Yes: Relayer, 1974

By Tim Winter exclusively for World Prog-Nation


Jon Anderson: Vocals, Acoustic Guitar, Percussion
Patrick Moraz: Synths & Keys
Chris Squire: Bass, Vocals
Steve Howe: Guitars, Vocals
Alan White: Drums, Percussion

Following the overblown, pompous Tales From Topographic Oceans album, Yes underwent another personnel change. Feeling the band was going in a direction where he had nothing to offer (that being jazzy), Rick Wakeman quit and Yes recruited Swiss-born Patrick Moraz. He was much more in tune with what the band was going for on the 7th album which would become the underrated classic, Relayer. This album features some of the most erratic & powerful Yes music ever done. Following the formula of the Close To The Edge album, it only features three songs. The album’s centerpiece, Gates Of Delirium, clocks in at over 20 minutes, while the other two songs cover more that nine minutes each.
   “Gates of Delirium” is based on the novel War and Peace and defines the title quite well. The first 7 minutes build up to what many can consider early prog-metal. The battle sequence has Howe and Moraz fighting it out for musical prominence while Squire and White do a fantastic job of holding it all together. At the 10 minute mark, the song completely shifts to a really crazy avant-garde war sequence, which also features some sound effects of swords clashing and general insanity (as only a war can prove). As this whole melee reaches a peak, you feel like you’re being thrown back and forth until it can’t be held together anymore and then it just erupts into one of the finest Moraz solos on the record….and gently fades out. The “Soon” section of Gates is considered by many to be one of the most beautiful, soaring sections Yes has ever done. Anderson’s vocals and Howe’s lap-steel guitar provide the tranquility needed after such an intense musical explosion. To me, this song is second to “Awaken” in the entire Yes catalog in terms of greatness and that’s a very close call indeed.
   “Sound Chaser” is Yes on ‘roids. This song features Squire, Moraz, and Howe in a fisticuffs for center stage here. A true deep cut, this song was never played live after the Relayer tour and with good reason, if the band tried to play it today, they’d all keel over from exhaustion. Fast, intense, and psychotic, Howe once described it as a “madman from Hell.” Couldn’t disagree. This song is worth it not only for Squire’s bass playing, but also for Howe’s and Moraz’s insane soloing.

   “To Be Over”: Another woefully underrated Yes Gem. Strong in content but mellow in attitude, this one reflects the Soon section of Gates. Peaceful and positive, it features an stunning Moraz section and fantastic Howe guitar (believe he used a Telecaster on most of this album)…..coinciding with the wonderful vocals as only Yes has, it is also in my top five Yes tracks. Howe recently returned this song to his solo shows after discovering in the early 90’s just how good this tune is. What took ya so long, Steve?
   Sadly, this lineup would only record one album (but make many appearances on the collections of live Yes albums released over the years). After their 1976 tour, as the band were hunkering down to record the classic Going For The One, it was clear Moraz couldn’t deal with the egos and was gently eased out of Yes so Wakeman could return. Moraz said, “It was getting harder and harder for me to voice my opinions in the confines of the band.”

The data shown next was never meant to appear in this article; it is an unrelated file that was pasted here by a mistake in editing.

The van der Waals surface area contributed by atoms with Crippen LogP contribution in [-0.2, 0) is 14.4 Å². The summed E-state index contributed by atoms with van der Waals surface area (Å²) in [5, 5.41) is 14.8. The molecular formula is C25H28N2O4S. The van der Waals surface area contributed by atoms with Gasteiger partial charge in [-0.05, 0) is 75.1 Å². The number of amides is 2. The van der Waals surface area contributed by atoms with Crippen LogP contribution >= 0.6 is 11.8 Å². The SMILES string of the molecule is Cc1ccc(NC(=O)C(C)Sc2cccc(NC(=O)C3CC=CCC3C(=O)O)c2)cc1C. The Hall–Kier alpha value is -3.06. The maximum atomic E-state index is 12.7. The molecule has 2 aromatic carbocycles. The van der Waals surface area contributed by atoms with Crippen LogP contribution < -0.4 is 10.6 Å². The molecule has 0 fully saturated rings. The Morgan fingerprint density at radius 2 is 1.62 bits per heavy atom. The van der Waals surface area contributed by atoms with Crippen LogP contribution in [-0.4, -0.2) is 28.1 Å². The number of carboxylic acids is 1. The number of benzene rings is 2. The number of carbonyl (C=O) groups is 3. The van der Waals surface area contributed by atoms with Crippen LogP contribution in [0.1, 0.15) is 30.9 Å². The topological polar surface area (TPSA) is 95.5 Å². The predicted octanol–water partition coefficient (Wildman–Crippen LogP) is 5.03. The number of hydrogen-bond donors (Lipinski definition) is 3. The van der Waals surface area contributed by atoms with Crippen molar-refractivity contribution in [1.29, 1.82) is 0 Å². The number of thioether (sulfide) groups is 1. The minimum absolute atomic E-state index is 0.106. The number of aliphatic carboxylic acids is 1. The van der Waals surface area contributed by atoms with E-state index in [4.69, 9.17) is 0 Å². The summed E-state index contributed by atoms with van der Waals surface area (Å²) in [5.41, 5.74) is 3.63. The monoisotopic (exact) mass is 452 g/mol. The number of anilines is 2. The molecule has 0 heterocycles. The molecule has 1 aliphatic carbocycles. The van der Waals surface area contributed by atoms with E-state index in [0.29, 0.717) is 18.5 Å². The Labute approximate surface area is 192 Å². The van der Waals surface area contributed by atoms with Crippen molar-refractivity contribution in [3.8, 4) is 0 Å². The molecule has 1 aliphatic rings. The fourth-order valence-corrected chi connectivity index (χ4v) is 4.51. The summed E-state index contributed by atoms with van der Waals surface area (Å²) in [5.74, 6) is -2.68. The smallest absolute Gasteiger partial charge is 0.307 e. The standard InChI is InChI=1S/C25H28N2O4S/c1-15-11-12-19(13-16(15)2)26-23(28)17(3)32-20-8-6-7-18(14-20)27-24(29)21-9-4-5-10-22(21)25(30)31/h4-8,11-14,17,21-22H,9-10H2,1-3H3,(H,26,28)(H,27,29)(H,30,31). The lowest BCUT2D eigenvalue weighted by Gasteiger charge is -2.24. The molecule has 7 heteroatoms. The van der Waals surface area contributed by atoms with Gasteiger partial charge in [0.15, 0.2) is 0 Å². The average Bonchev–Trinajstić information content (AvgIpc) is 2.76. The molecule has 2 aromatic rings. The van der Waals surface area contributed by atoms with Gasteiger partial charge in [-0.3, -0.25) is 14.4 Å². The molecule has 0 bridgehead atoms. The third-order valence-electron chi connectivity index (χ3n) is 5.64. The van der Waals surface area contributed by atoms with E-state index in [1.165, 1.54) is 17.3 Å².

This album is my favorite Yes album. It has the most energy and schizoid feel of any Yes album. The good thing about it is that they never tried to duplicate it, making it a true one-of-a-kind Yes album. I always felt that Patrick Moraz is kinda given a raw deal in Yes. Wakeman is always the “best” keyboard player when mentioning the numerous Yes lineups and he IS a stud keyboard player, but I feel just from this album alone, Moraz could keep up with him with no problem. That being said, Patrick is a total jazz player and Going For The One really went back to a classical feel, which was right up Rick’s alley. But that’s a story for another time…..
Rating: 10/10
Thanx for reading!
Copyright 2016 World Prog-Nation


  1. Pingback: Arie Baisch
  2. Pingback: Click Here
  3. Pingback: Click Here
  4. Pingback: Click Here
  5. Pingback: Click Here
  6. Pingback: Click Here
  7. Pingback: Click Here
  8. Pingback: Click Here
  9. Pingback: Click Here
  10. Pingback: Click Here
  11. Pingback: Click Here
  12. Pingback: Click Here
  13. Pingback: Click Here
  14. Pingback: Click Here
  15. Pingback: Click Here
  16. Pingback: Click Here
  17. Pingback: no code robotics
  18. Pingback: Click Here
  19. Pingback: Click Here
  20. Pingback: Click Here
  21. Pingback: Click Here
  22. Pingback: Click Here
  23. Pingback: Click Here
  24. Pingback: Click Here
  25. Pingback: Click Here
  26. Pingback: Click Here
  27. Pingback: Click Here
  28. Pingback: Click Here
  29. Pingback: Click Here
  30. Pingback: Click Here
  31. Pingback: Click Here
  32. Pingback: Click Here
  33. Pingback: Click Here
  34. Pingback: Click Here
  35. Pingback: Click Here
  36. Pingback: Click Here
  37. Pingback: Click Here
  38. Pingback: Click Here
  39. Pingback: Click Here
  40. Pingback: Click Here
  41. Pingback: Click Here
  42. Pingback: Click Here
  43. Pingback: Click Here
  44. Pingback: Click Here
  45. Pingback: Click Here
  46. Pingback: buy-domains
  47. Pingback: cardano nft drops
  48. Pingback: Google reviews
  49. Pingback: 2023 Books
  50. Pingback: obituaries
  51. Pingback: Chirurgie Tunisie
  52. Pingback: Career Counseling
  53. Pingback: Computer Science
  54. Pingback: engineering jobs
  55. Pingback: end-of-term exams
  56. Pingback: Pharmacy's PHD

Leave a Reply

Your email address will not be published. Required fields are marked *